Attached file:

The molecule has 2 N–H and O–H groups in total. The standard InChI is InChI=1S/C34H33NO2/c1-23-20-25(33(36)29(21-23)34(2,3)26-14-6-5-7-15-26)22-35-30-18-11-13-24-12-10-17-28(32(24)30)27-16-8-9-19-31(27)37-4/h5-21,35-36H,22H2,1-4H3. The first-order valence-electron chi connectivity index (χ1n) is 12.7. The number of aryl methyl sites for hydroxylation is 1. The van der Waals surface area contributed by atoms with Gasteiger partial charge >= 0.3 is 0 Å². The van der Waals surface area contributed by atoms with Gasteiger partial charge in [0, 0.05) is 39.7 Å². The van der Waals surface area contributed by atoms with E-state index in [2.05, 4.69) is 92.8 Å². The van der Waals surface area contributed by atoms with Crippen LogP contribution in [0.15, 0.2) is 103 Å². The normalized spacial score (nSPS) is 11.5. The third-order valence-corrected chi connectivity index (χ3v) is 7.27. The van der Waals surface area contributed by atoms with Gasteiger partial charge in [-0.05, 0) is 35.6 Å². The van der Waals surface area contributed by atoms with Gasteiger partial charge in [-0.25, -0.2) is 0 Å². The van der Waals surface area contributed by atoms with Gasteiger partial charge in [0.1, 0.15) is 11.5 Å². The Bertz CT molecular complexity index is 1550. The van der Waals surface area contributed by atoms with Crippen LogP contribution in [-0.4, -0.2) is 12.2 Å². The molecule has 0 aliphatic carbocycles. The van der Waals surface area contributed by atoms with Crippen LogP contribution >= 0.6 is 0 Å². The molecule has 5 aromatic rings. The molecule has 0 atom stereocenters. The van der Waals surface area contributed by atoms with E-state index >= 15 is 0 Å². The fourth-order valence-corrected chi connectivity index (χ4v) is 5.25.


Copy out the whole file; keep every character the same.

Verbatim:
The molecule has 2 N–H and O–H groups in total. The standard InChI is InChI=1S/C34H33NO2/c1-23-20-25(33(36)29(21-23)34(2,3)26-14-6-5-7-15-26)22-35-30-18-11-13-24-12-10-17-28(32(24)30)27-16-8-9-19-31(27)37-4/h5-21,35-36H,22H2,1-4H3. The first-order valence-electron chi connectivity index (χ1n) is 12.7. The number of aryl methyl sites for hydroxylation is 1. The van der Waals surface area contributed by atoms with Gasteiger partial charge >= 0.3 is 0 Å². The van der Waals surface area contributed by atoms with Gasteiger partial charge in [0, 0.05) is 39.7 Å². The van der Waals surface area contributed by atoms with E-state index in [2.05, 4.69) is 92.8 Å². The van der Waals surface area contributed by atoms with Crippen LogP contribution in [0.15, 0.2) is 103 Å². The normalized spacial score (nSPS) is 11.5. The third-order valence-corrected chi connectivity index (χ3v) is 7.27. The van der Waals surface area contributed by atoms with Gasteiger partial charge in [-0.05, 0) is 35.6 Å². The van der Waals surface area contributed by atoms with Gasteiger partial charge in [-0.25, -0.2) is 0 Å². The van der Waals surface area contributed by atoms with Gasteiger partial charge in [0.1, 0.15) is 11.5 Å². The Bertz CT molecular complexity index is 1550. The van der Waals surface area contributed by atoms with Crippen LogP contribution in [-0.4, -0.2) is 12.2 Å². The molecule has 0 aliphatic carbocycles. The van der Waals surface area contributed by atoms with Crippen LogP contribution >= 0.6 is 0 Å². The molecule has 5 aromatic rings. The molecule has 0 atom stereocenters. The van der Waals surface area contributed by atoms with E-state index >= 15 is 0 Å². The fourth-order valence-corrected chi connectivity index (χ4v) is 5.25.